Ladies: The Blessed, Beautiful, & Bodacious one-day retreat comes to Elkhart IN – May 9! Join me!

Ladies: The Blessed, Beautiful, & Bodacious one-day retreat comes to Elkhart IN – May 9! Join me!

I’m hoping you’ll join me for a day-long retreat just for us girls! This women’s event, even though it is on Mother’s Day Weekend, is not just for Moms! We love Moms, of course! But the day is a celebration of the feminine genius — and that’s all women! I’ll be offering three talks on the three aspects I covered in Blessed, Beautiful, & Bodacious — our blessed dignity, our beautiful gifts, and our bodacious — most excellent — mission!

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Catholic Women’s Ministries

This event is sponsored by “Be It Done” Catholic Women’s Ministries representing women from six different parishes from the Catholic Diocese of Ft. Wayne-South Bend, and hosted at St Vincent de Paul parish in Elkhart.

Come one, come all!  Sign up here! Buy the book here!

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Give yourself and your girlfriends the gift of faith, fellowship, food, and fun! All the details are here. 


Too many snow storms = Too many books left over! Take advantage of my overstock discount on Blessed, Beautiful, and Bodacious!

Too many snow storms = Too many books left over! Take advantage of my overstock discount on Blessed, Beautiful, and Bodacious!

There were three New England events that I was speaking at this past winter where snow storms were a factor in attendance. In other words, I’ve got extra books on hand that I’m selling at a discount. I’ll send you a signed copy for $10.95, plus shipping. This price is lower than the current retail price and many of the prices online.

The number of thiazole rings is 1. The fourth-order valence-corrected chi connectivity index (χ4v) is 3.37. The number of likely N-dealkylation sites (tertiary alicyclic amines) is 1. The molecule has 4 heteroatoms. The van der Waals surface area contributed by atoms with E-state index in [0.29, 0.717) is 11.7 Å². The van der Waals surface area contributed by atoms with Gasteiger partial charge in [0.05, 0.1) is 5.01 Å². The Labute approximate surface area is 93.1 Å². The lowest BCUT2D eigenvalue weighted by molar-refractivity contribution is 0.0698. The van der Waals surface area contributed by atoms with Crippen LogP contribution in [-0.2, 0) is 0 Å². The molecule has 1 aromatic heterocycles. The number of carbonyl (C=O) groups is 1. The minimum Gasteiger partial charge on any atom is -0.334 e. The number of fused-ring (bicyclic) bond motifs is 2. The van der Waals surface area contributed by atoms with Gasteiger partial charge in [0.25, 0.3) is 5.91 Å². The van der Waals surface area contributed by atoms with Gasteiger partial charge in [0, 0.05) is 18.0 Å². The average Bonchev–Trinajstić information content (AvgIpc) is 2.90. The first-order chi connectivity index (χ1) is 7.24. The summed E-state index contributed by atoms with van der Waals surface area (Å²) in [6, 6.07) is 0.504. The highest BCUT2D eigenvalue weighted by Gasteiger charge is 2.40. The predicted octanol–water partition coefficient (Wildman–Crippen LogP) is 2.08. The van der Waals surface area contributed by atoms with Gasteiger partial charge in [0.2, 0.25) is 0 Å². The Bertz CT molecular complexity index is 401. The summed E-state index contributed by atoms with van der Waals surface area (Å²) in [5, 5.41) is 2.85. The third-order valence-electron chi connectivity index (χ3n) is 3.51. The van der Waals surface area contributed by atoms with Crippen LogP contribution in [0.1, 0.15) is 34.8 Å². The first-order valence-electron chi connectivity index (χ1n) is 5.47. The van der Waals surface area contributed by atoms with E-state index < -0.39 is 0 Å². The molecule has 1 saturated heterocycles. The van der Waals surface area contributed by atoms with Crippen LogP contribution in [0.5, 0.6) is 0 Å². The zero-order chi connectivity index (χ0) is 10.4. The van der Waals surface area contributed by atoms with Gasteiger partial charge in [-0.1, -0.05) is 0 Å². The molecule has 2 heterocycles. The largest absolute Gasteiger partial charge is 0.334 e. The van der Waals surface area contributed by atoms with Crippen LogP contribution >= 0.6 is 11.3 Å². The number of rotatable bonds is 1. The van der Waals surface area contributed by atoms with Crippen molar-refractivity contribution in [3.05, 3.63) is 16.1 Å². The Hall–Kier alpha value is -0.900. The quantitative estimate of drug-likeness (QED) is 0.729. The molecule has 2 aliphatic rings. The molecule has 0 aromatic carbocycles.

Order your signed copies here. (US orders only.)

This is a perfect book for Mother’s Day, bridal or baby showers, graduations, and more!

Looking for a great book club book for the women in your life? Order your copies during this sale and get personalized copies! Then email me (pat.gohn@comcast.net) and request the free study guide to duplicate for your group members!

This sale will last until May 1 or until the supply is gone! Order today! 

Note: Any orders that come in now through April 5, will ship the week of April 6.

I must thank St John Paul II and Ave Maria Press: Blessed, Beautiful, and Bodacious is now in Polish!

I must thank St John Paul II and Ave Maria Press: Blessed, Beautiful, and Bodacious is now in Polish!



What a thrill to see this book now in print in the mother tongue of St John Paul II — the author of all good things related to the feminine genius.

Super that the book will be available for when World Youth Day comes to Krakow, Poland in 2016.

(I did not know that this was in the works… my publisher totally surprised me… I was innocently opening the mail and found 4 copies of the new book.)

Do I have any Polish speaking readers here? Contact me!